The Truth About Why I “broke up” with Twitter

That’s it… I’m stopping cold turkey.

No more Twitter.

I’ve been trying to be more active on social media, reach out to my clients in new and unique ways (at least for me), but Twitter is just one tool that I’ve given up on.  Yes, I announced with great fanfare not too long ago that I was everywhere on Social Media, but I think you’ll understand why I’m no longer on Twitter.

For some brands and businesses, Twitter is a great tool.  It allows them to get information into the public cheaply and they can even communicate directly with their customers when necessary.  It can also be a great tool to give behind the scenes reports to followers.

However, for me, it’s just not worth it.  Here’s why:

  1. The true value in Twitter, as alluded to above, is that it allows for a free two-way exchange with customers.  For me, that is just too difficult to execute and to be of value.
  2. Many of my clients are not even on Twitter.
  3. Much of the information I share with clients really requires it to be in long form and not 140 characters.

Yes, I can re-Tweet links to articles that I think are relevant, but this doesn’t really show my personal brand or my value.

So here’s what I’m to do instead (drumroll): I’m going to spend the time that I had formerly dedicated to Twitter, to writing personal notes to clients, colleagues and friends.

 I’m going to spend the time that I had formerly dedicated to Twitter, to writing personal notes to clients, colleagues and friends.


Why personal notes, you ask?  First, I simply like the act of writing and expressing thoughts in a handwritten manner.  It’s something I still try and teach my kids (they are required to hand write thank you notes and not text them).  Secondly, I get as much pleasure and joy from writing a note as I hope the recipient gets from receiving the note.  I like the tactile feel of writing.  I get a “high” from writing that gives me motivation and even makes me more productive.  Third, in our fast-paced world, we send texts, leave short emails, and generally communicate in an abbreviated fashion.  Writing a thank you note takes more time and more importantly requires more thought.  Put simply, it is more courteous.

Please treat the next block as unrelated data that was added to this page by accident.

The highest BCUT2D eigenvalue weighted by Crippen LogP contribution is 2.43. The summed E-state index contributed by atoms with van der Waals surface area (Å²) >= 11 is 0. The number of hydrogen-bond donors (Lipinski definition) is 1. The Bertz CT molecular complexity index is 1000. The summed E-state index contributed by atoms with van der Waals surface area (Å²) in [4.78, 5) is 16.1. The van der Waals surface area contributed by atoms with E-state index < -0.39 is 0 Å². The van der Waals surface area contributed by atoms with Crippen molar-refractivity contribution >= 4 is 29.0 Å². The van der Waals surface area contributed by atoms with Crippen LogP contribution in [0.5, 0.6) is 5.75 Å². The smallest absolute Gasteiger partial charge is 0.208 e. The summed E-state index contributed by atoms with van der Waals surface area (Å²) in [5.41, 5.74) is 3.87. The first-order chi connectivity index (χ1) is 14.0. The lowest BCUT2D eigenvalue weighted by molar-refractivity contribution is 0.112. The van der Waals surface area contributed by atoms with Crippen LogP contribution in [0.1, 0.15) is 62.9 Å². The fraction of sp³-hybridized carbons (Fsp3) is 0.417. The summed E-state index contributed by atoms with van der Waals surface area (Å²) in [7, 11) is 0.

Finally, I’m a huge proponent of expressing gratitude (just ask my wife and kids). Gratitude is best expressed thoughtfully, with passion, and with sincerity.  Call me old fashioned, but I think these characteristics are more profoundly exhibited and most clearly presented in a handwritten note.

While I enjoy the writing process, I really hope I’m able to communicate to my clients and colleagues that I truly care about them.  The ability to connect in this way has, in fact, been found to have a much greater impact on customer-inclined relationships than simply an email or a text.

So, while you’ll still find me on LinkedIn or Facebook, you won’t find me on Twitter anymore.  Instead, I’m going to write a personal note every day to a friend, client, family member, business colleague.

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